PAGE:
To make up for this shortfall in volumes, the French market is experiencing an unprecedented situation this summer, with Spanish potatoes being imported to meet the needs of the processing sector, which has developed well in recent years.

Added to this is a rainy summer, with temperatures at times almost autumnal, leading to more consumption of potatoes than summer salads. The result of this tight supply is a market that is not softening in terms of pricing, with basic necessities still affordable.

At the moment, all production areas in France are active. Production will intensify over the coming weeks, with the first ware potatoes replenishing stocks. There are then two possible scenarios: favourable weather for production, which will make up for the shortage of potatoes until April/May, or unfavourable weather, which will have an impact on production and therefore put pressure on supply throughout the season.

UK: Potato profits hit by inflation and Brexit despite good growing conditions
The UK potato sector has been going through a better spell this year, but it did take a long time for the potato shortage to feed back to growers as there was still crop from the previous year on the market and the prices didn’t increase until around mid-May. Volumes were low and towards the end of the season good quality potatoes were hard to find. The better prices at the end of last season may be sustained through the winter as there has been a reduction in planting in both 2022 and 2023.

The new potato season started a couple of weeks ago in England and the new crop is looking good.

“The early potatoes have been affected by the drought earlier in the year, but we have good rain now and the later potatoes will be good. The yields are very variable just now, we are only a couple of weeks into the harvest and some areas are good while others are not so good," said one grower.

The potatoes are being harvested in East Anglia where the soil types are versatile and harvest is not being hampered by the rain.

At the moment the growing conditions in Scotland for both ware and seed potatoes are looking positive, after a very dry May and June there was plenty of rain in July. The main harvest will start in September in Scotland. “Volumes will be short this year regardless of the yields as many growers have stopped growing potatoes after too many bad years. The fresh produce trade in general has been crushed by big retail for years and more recently by Brexit, followed by high energy costs and lack of labour. Unfortunately, in the potato trade growers don’t tend to come back due to high capital investment. For those who have survived it has been a couple of very scary years," said a Scottish grower.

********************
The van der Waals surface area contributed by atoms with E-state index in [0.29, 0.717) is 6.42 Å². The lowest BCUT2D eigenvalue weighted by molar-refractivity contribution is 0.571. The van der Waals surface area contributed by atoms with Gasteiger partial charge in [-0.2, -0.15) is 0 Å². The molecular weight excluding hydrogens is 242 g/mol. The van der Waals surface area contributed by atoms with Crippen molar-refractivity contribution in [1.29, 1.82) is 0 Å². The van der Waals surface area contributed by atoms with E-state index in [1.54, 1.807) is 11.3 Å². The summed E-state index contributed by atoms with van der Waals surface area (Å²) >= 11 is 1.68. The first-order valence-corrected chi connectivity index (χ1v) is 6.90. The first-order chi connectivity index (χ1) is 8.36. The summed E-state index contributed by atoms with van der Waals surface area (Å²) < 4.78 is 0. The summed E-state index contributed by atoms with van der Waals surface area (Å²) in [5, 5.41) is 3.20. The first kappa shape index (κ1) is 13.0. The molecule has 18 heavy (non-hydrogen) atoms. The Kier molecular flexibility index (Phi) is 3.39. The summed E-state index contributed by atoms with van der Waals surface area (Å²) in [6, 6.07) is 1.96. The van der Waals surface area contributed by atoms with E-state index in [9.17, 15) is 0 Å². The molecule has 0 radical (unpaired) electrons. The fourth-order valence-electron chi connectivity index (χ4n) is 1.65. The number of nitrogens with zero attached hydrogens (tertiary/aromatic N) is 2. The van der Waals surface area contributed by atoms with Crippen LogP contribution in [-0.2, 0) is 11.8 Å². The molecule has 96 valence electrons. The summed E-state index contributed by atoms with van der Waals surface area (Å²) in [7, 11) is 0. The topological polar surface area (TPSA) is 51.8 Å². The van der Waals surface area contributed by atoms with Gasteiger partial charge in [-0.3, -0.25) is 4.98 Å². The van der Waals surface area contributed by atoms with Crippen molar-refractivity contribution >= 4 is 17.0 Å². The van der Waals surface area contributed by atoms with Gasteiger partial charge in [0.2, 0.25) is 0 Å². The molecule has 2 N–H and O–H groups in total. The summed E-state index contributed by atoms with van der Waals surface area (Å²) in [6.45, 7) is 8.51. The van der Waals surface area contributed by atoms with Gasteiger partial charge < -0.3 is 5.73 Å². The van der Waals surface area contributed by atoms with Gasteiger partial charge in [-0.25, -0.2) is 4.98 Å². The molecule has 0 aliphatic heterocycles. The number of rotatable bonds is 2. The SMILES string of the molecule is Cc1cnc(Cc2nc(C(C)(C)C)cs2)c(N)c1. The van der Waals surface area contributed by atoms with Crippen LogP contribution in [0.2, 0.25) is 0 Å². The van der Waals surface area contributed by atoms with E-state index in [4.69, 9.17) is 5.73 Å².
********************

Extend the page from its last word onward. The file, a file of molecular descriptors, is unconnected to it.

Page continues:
Although prices have been better this year, inflation has taken away profit growers might have had.

Seed growers have not fared any better, growers lost a huge part of their export market when the European market was closed to them after Brexit, and to add insult to injury European seed growers found a loophole which allowed them to send seed to the UK. British growers had already started to grow varieties to fill the gap which they expected to emerge when there were no European seed potatoes on the market.

There is some positive news though, British growers can send seed to Northern Ireland where it can be grow then sent to Europe, but it will be small scale as there is not the land base or growers in Northern Ireland to do it on a big scale. Since the closing of the European market for seed, no new markets have opened for Scottish seed potatoes, growers have just focussed on the current markets. The Scottish Government has not yet released the figures but it is expected that seed potato production will dip below 10,000 hectares for the first time in many, many years.

Italy: Excellent quality and lower yield produce high prices
Potato production in Emilia Romagna, one of Italy's main growing regions, has fallen by 25-30%. This has led to a significant increase in prices in the face of constant demand. According to one wholesaler, the product is leaving the packaging warehouses at an average price of €1.15/kg. The sizes are not very big, but the quality is very good. In contrast to the previous two years, there were no widespread insect issues in 2023 and spoilage is very low. For the producers, the lower yields are compensated by the high prices. The wholesaler also explains that a well-known potato brand has decided to keep prices constant. This leads to a high demand for potatoes of this brand, as there is not much difference in price compared to the generic (unbranded) product.

The Joint Committee of the Potato Exchange has confirmed the excellent quality of the product harvested so far and the minimum reference price for the farmer of €0.50 per kilogram marketed. The top quality potatoes to be placed on the fresh market for the 2023/24 marketing year are those with a minimum size of more than 40 mm and a maximum size of 75 mm.

Spain: Current lack of product in the potato market